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Category: Aa

Were the Babylonian Kings … Gods?

“Though there is no proof that ancestor-worship in general prevailed at any time in Babylonia, it would seem that the worship of heroes and prominent men was common, at least in early times.

The tenth chapter of Genesis tells us of the story of Nimrod, who cannot be any other than the Merodach of the Assyro-Babylonian inscriptions; and other examples, occurring in semi-mythological times, are /En-we-dur-an-ki/, the Greek Edoreschos, and /Gilgameš/, the Greek Gilgamos, though Aelian’s story of the latter does not fit in with the account as given by the inscriptions.

In later times, the divine prefix is found before the names of many a Babylonian ruler–Sargon of Agadé,[*] Dungi of Ur (about 2500 B.C.), Rim-Sin or Eri-Aku (Arioch of Ellasar, about 2100 B.C.), and others.

It was doubtless a kind of flattery to deify and pay these rulers divine honours during their lifetime, and on account of this, it is very probable that their godhood was utterly forgotten, in the case of those who were strictly historical, after their death.

The deification of the kings of Babylonia and Assyria is probably due to the fact, that they were regarded as the representatives of God upon earth, and being his chief priests as well as his offspring (the personal names show that it was a common thing to regard children as the gifts of the gods whom their father worshipped), the divine fatherhood thus attributed to them naturally could, in the case of those of royal rank, give them a real claim to divine birth and honours.

An exception is the deification of the Babylonian Noah, Ut-napištim, who, as the legend of the Flood relates, was raised and made one of the gods by Aa or Ea, for his faithfulness after the great catastrophe, when he and his wife were translated to the “remote place at the mouth of the rivers.”

The hero Gilgameš, on the other hand, was half divine by birth, though it is not exactly known through whom his divinity came.”

[*] According to Nabonidus’s date 3800 B.C., though many Assyriologists regard this as being a millennium too early.”

Theophilus G. Pinches, The Religion of Babylonia and Assyria, London, 1906, pp. 13-4.

Revolting Unmoral Rites

“There is another phase, however, to the character of the mother goddess which explains the references to the desertion and slaying of Tammuz by Ishtar. “She is,” says Jastrow, “the goddess of the human instinct, or passion which accompanies human love. Gilgamesh … reproaches her with abandoning the objects of her passion after a brief period of union.” At Ishtar’s temple “public maidens accepted temporary partners, assigned to them by Ishtar.”

The worship of all mother goddesses in ancient times was accompanied by revolting unmoral rites which are referred to in condemnatory terms in various passages in the Old Testament, especially in connection with the worship of Ashtoreth, who was identical with Ishtar and the Egyptian Hathor.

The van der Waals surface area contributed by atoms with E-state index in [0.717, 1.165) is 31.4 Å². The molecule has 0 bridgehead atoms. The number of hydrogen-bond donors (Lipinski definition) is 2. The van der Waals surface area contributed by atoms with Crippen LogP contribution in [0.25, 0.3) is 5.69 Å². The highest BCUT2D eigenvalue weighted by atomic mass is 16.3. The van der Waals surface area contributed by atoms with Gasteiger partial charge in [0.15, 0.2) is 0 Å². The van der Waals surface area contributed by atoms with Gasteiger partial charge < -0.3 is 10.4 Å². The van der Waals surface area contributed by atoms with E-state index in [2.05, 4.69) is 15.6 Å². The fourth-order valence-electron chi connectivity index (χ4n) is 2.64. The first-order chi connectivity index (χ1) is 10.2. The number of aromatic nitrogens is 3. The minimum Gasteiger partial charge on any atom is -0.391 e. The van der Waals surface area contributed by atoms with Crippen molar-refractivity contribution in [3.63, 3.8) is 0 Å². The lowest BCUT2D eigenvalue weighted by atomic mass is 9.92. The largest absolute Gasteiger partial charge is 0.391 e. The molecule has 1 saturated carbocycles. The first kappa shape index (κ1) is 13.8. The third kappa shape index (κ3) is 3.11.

Ishtar in the process of time overshadowed all the other female deities of Babylonia, as did Isis in Egypt. Her name, indeed, which is Semitic, became in the plural, Ishtar·te, a designation for goddesses in general. But although she was referred to as the daughter of the sky, Anu, or the daughter of the moon, Sin or Nannar, she still retained traces of her ancient character.

Originally she was a great mother goddess, who was worshipped by those who believed that life and the universe had a female origin in contrast to those who believed in the theory of male origin. Ishtar is identical with Nina, the fish goddess, a creature who gave her name to the Sumerian city of Nina and the Assyrian city of Nineveh.

Other forms of the Creatrix included Mama, or Mami, or Ama, “mother,” Aruru, Bau, Gula, and Zerpanitum. These were all “Preservers” and healers. At the same time they were “Destroyers,” like Nin-sun and the Queen of Hades, Eresh-ki-gal or Allatu.

They were accompanied by shadowy male forms ere they became wives of strongly individualized gods, or by child gods, their sons, who might be regarded as “brothers” or “husbands of their mothers,” to use the paradoxical Egyptian term.

Similarly Great Father deities had vaguely defined wives. The “Semitic” Baal, “the lord,” was accompanied by a female reflection of himself–Beltu, “the lady.” Shamash, the sun god, had for wife the shadowy Aa.

As has been shown, Ishtar is referred to in a Tammuz hymn as the mother of the child god of fertility. In an Egyptian hymn the sky goddess Nut, “the mother” of Osiris, is stated to have “built up life from her own body.” Sri or Lakshmi, the Indian goddess, who became the wife of Vishnu, as the mother goddess Saraswati, a tribal deity, became the wife of Brahma, was, according to a Purana commentator, “the mother of the world … eternal and undecaying.”

The gods, on the other hand, might die annually: the goddesses alone were immortal. Indra was supposed to perish of old age, but his wife, Indrani, remained ever young. There were fourteen Indras in every “day of Brahma”, a reference apparently to the ancient conception of Indra among the Great Mother-worshipping sections of the Aryo-Indians.

In the Mahabharata the god Shiva, as Mahadeva, commands Indra on “one of the peaks of Himavat,” where they met, to lift up a stone and join the Indras who had been before him. “And Indra on removing that stone beheld a cave on the breast of that king of mountains in which were four others resembling himself.”

Indra exclaimed in his grief, “Shall I be even like these?” These five Indras, like the “Seven Sleepers,” awaited the time when they would be called forth. They were ultimately reborn as the five Pandava warriors.”

Donald A. Mackenzie, Myths of Babylonia and Assyria, 1915.

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